Archpriest Andrew Phillips was born in 1956 in a non-practising family that has lived for centuries in the countryside of the Essex-Suffolk border. In childhood he became interested in the history of early England, especially in the local figure of Saint Edmund but also in King Alfred the Great.
At the age of twelve, he began teaching himself Russian and at the same time read for the first time the New Testament. He was struck especially by two phrases: ‘Seek ye first the kingdom of God, and his righteousness; and all these things shall be added unto you’ (Matt. 6,33) and, ‘the foolishness of God is wiser than men’ (1 Cor. 1,25).
Following religious experiences at this time which were confirmed by reading, at the age of fourteen he conceived the desire to be received into the Russian Orthodox Church. This finally came about in 1975. From the very beginning, he wished to make English this Orthodox Tradition, without in any way watering down the Orthodox Faith with cultural excuses.
After staying in Russia, he gained an M.A. in Russian at Oxford. Here he also studied theology, history and literature. He then went to work in Greece for a year, next going on to study theology full-time at the Orthodox Theological Institute in Paris. Here he was ordained deacon in the Russian Orthodox Church in 1985 and priest in 1991. In all he spent sixteen years living outside England, in Greece, Russia, France and Portugal. In France he worked as a lecturer at the ESSEC Graduate School of Management outside Paris and in Portugal he set up the first ever Russian Orthodox parish in that country. In 1988 he wrote a first book called ‘Orthodox Christianity and the Old English Church’, followed in 1992 by a gazetteer of the English Saints, ‘The Hallowing of England’. This in turn was followed in 1995 first by an anthology of 100 articles written for Orthodox journals over the previous twenty years, entitled ‘Orthodox Christianity and the English Tradition’, and then by a study of the 19th century visionary William Barnes, called ‘The Rebirth of England and English’. A fifth work, ‘The Lighted Way’ appeared at the end of 1999, providing Orthodox Christian perspectives for the Third Millennium. This was followed by a sixth work concerning the Apostle of East Anglia, St Felix, who came to England as a missionary from France.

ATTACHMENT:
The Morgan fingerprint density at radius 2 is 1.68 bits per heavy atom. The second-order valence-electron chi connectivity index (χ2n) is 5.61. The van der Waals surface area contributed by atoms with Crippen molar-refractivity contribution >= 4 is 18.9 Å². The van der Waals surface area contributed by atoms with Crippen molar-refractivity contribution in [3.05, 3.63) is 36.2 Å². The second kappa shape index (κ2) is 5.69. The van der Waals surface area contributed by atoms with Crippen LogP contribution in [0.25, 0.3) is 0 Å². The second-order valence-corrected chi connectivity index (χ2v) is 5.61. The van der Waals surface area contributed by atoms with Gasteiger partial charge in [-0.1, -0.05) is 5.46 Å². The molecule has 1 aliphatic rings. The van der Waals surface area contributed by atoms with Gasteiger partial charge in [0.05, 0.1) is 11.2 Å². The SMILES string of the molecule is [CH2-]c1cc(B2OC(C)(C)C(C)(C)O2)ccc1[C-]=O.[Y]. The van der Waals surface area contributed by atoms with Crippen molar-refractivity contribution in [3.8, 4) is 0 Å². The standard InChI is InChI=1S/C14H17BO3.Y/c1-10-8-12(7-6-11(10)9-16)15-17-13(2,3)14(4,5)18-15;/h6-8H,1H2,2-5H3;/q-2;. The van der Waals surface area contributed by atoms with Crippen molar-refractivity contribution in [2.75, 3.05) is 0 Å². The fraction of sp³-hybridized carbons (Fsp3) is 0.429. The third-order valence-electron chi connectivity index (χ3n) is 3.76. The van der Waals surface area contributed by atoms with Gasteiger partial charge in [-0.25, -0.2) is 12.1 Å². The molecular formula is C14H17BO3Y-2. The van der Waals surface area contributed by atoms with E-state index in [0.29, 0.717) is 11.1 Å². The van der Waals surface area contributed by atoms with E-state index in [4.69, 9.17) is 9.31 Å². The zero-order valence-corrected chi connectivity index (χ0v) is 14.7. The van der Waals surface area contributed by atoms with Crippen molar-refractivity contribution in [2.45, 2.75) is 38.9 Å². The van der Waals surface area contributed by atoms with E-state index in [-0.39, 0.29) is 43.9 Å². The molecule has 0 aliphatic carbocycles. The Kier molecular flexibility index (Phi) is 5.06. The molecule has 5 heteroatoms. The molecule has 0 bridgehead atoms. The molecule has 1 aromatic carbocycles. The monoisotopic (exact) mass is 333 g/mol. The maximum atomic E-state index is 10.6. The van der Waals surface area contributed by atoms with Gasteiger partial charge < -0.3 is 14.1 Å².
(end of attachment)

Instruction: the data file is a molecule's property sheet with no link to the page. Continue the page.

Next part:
Leaving his Russian Orthodox parish in the Paris suburbs, he and his family returned to England to carry out missionary work in 1997. He is now the priest of St John’s Orthodox church in his native town of Colchester, Essex. Here he writes prolifically for the Orthodox England website. He lives at Seekings House with his wife, six children and their grandparents, three generations of Orthodox Christians.